You feel as if you’ve run a marathon, right? Extreme fatigue is quite normal at the beginning of pregnancy as increased hormone production and blood flow is making your body work overtime. “It’s important to find time to chill. Practice deep-breathing techniques and go to bed as early as you like.” says Jacqueline. CDs with breathing techniques are available (try
“My energy levels were zero in my last pregnancy. The GP discovered my iron levels were low but I wasn’t keen on taking tablets. I took Spatone liquid iron supplement – my hubby called it my ‘happy juice’!”
Rhian Benstead, 36, from West Sussex, mum to Nathaniel, 8, Rebecca, 5, Gabrielle, 3, and Sienna, 9 months
Oh those pregnancy emotions!
8pm – Mood swings
“Fluctuating hormone levels can mean you’re ecstatically happy one second and in tears the next,” says Jacqueline. “Realise you may feel this way and try to avoid stress as much as possible. Switch off with a good book, a warm shower, and be kind to yourself.”
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9pm – Leg cramps
“It’s a common irritation in pregnancy, possibly due to changes in circulation and salt levels in your blood,” says Denise. Drink plenty of liquid, stretch your calf muscles and try a warm bath before bed. Don’t sit for too long, and try circling your feet.
“My leg cramps were so bad I’d scream and wake up my partner, and I’d be limping for days afterwards. My GP suggested I eat more bananas and milk, because a lack of potassium and calcium can be to blame. Banana smoothies did the trick.”
Aimee Bamber, 21, from Epsom, Surrey, mum to Theo, 12 months
Eating as soon as you wake up can ease morning sickness. A small snack before you even get out of bed helps if your nausea is especially bad.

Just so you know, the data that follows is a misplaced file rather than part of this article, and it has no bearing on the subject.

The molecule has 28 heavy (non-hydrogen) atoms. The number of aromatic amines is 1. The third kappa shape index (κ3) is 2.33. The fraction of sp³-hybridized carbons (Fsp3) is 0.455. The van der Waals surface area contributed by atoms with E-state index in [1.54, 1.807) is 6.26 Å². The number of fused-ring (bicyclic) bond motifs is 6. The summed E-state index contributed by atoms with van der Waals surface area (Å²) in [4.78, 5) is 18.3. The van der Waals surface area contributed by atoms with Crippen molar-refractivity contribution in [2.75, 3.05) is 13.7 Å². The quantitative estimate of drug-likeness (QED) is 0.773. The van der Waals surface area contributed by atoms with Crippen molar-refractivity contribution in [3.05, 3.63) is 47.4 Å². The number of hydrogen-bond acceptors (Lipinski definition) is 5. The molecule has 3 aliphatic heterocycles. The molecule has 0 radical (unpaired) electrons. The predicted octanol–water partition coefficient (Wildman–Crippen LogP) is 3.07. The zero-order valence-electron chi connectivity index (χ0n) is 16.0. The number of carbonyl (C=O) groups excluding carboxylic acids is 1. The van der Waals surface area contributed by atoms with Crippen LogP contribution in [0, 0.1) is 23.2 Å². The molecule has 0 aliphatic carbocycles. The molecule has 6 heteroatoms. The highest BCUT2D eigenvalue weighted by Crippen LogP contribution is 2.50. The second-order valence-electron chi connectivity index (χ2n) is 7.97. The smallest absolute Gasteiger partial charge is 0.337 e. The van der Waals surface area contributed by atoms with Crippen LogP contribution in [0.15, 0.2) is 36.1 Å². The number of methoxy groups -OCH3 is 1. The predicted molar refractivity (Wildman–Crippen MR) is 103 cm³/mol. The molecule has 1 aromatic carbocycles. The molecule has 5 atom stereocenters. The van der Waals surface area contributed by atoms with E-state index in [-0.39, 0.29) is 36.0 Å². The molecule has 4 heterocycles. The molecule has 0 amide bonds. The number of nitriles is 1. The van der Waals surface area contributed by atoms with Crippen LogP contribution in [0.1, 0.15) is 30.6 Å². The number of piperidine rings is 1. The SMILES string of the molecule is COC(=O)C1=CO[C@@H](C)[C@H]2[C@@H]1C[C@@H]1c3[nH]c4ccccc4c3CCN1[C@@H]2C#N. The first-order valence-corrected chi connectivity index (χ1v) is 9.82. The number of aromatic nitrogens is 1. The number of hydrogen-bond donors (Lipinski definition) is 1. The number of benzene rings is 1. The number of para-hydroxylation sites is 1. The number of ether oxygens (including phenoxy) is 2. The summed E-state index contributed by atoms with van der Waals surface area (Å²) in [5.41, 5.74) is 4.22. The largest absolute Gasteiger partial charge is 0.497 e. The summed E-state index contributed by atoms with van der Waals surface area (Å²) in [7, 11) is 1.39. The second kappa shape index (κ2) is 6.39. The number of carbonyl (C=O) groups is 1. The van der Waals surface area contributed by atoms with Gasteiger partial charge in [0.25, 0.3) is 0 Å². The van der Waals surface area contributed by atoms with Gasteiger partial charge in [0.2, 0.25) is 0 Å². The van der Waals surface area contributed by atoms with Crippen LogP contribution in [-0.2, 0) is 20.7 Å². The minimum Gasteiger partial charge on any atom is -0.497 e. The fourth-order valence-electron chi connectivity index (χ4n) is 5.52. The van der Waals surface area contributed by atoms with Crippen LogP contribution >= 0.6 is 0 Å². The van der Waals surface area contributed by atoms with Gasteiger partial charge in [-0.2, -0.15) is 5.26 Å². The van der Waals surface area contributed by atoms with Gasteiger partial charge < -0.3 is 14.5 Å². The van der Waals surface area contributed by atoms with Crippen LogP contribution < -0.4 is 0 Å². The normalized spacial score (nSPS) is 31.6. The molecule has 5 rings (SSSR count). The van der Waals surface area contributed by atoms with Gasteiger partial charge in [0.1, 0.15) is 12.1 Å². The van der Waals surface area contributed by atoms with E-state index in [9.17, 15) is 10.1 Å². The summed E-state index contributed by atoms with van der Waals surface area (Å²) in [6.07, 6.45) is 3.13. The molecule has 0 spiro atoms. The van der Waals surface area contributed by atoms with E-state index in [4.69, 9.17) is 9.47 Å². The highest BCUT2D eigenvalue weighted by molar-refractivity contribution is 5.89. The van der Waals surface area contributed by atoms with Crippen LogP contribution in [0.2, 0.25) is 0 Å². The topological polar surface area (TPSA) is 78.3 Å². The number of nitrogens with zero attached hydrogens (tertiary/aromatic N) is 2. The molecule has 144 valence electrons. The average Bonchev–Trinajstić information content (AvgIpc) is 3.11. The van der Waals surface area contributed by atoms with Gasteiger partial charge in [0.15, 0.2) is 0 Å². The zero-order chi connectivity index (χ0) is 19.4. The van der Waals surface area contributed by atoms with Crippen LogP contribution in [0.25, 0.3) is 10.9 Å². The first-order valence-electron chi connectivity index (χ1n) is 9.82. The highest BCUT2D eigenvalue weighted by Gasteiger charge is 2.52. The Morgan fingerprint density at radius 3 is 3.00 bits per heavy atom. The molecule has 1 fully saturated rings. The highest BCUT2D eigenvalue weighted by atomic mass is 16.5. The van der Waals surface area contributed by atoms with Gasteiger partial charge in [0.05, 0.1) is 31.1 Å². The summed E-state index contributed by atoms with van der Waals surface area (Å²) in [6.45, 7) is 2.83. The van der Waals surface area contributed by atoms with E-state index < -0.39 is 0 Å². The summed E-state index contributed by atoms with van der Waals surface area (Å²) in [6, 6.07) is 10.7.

10pm – Hot flush
You’re trying to sleep but hot flushes hit. “Your temperature goes up by one degree in pregnancy because of the extra tissues and blood vessels you develop, “ says Denise. “Wear cotton rather than synthetic nightwear.”
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11pm – Craving zzzzs
You were exhausted but now you’ve hit the sheets you can’t seem to switch off. How will you cope financially? Will the house be ready on time? “Pregnancy can be a time of anxiety, but you need to make your bedroom a worry-free zone to get optimum rest in there, ” says Jacqueline. “Make it a calming environment – declutter, take out the television if you have one, spritz your pillow with lavender oil and create a space you can’t wait to retire to.”
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Five survival techniques
1. Deep breathing. Count to five when inhaling and exhaling.
2. Go to a yoga class for mums-to-be.
3. Run a bath, shut the door, light the candles and relax.
4. Talk to your bump in a soothing voice.
5. Put your feet up, literally. Raising your feet and legs can help ease pregnancy swelling in your feet and ankles, and it’s relaxing too!